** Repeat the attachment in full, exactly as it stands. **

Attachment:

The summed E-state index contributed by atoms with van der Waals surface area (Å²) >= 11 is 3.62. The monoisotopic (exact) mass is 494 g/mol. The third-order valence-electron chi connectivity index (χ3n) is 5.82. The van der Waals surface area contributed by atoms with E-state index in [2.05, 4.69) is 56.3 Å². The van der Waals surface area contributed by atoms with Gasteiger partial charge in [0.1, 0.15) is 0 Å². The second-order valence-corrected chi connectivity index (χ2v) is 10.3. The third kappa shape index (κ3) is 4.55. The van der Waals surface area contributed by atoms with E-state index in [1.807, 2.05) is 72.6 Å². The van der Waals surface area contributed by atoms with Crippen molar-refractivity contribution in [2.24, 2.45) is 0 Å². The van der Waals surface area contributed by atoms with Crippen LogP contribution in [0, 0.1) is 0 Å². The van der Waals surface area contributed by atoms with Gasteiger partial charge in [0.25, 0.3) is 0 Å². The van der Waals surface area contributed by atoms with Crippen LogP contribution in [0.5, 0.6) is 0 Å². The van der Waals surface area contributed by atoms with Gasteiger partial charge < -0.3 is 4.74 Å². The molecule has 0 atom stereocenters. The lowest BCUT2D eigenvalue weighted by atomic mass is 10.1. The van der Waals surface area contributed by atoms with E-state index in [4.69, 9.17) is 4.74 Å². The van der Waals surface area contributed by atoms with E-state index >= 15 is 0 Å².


The summed E-state index contributed by atoms with van der Waals surface area (Å²) >= 11 is 3.62. The monoisotopic (exact) mass is 494 g/mol. The third-order valence-electron chi connectivity index (χ3n) is 5.82. The van der Waals surface area contributed by atoms with E-state index in [2.05, 4.69) is 56.3 Å². The van der Waals surface area contributed by atoms with Gasteiger partial charge in [0.1, 0.15) is 0 Å². The second-order valence-corrected chi connectivity index (χ2v) is 10.3. The third kappa shape index (κ3) is 4.55. The van der Waals surface area contributed by atoms with E-state index in [1.807, 2.05) is 72.6 Å². The van der Waals surface area contributed by atoms with Crippen molar-refractivity contribution in [2.24, 2.45) is 0 Å². The van der Waals surface area contributed by atoms with Crippen LogP contribution in [0, 0.1) is 0 Å². The van der Waals surface area contributed by atoms with Gasteiger partial charge in [0.25, 0.3) is 0 Å². The van der Waals surface area contributed by atoms with Crippen LogP contribution in [0.5, 0.6) is 0 Å². The van der Waals surface area contributed by atoms with Gasteiger partial charge < -0.3 is 4.74 Å². The molecule has 0 atom stereocenters. The lowest BCUT2D eigenvalue weighted by atomic mass is 10.1. The van der Waals surface area contributed by atoms with E-state index in [4.69, 9.17) is 4.74 Å². The van der Waals surface area contributed by atoms with E-state index >= 15 is 0 Å².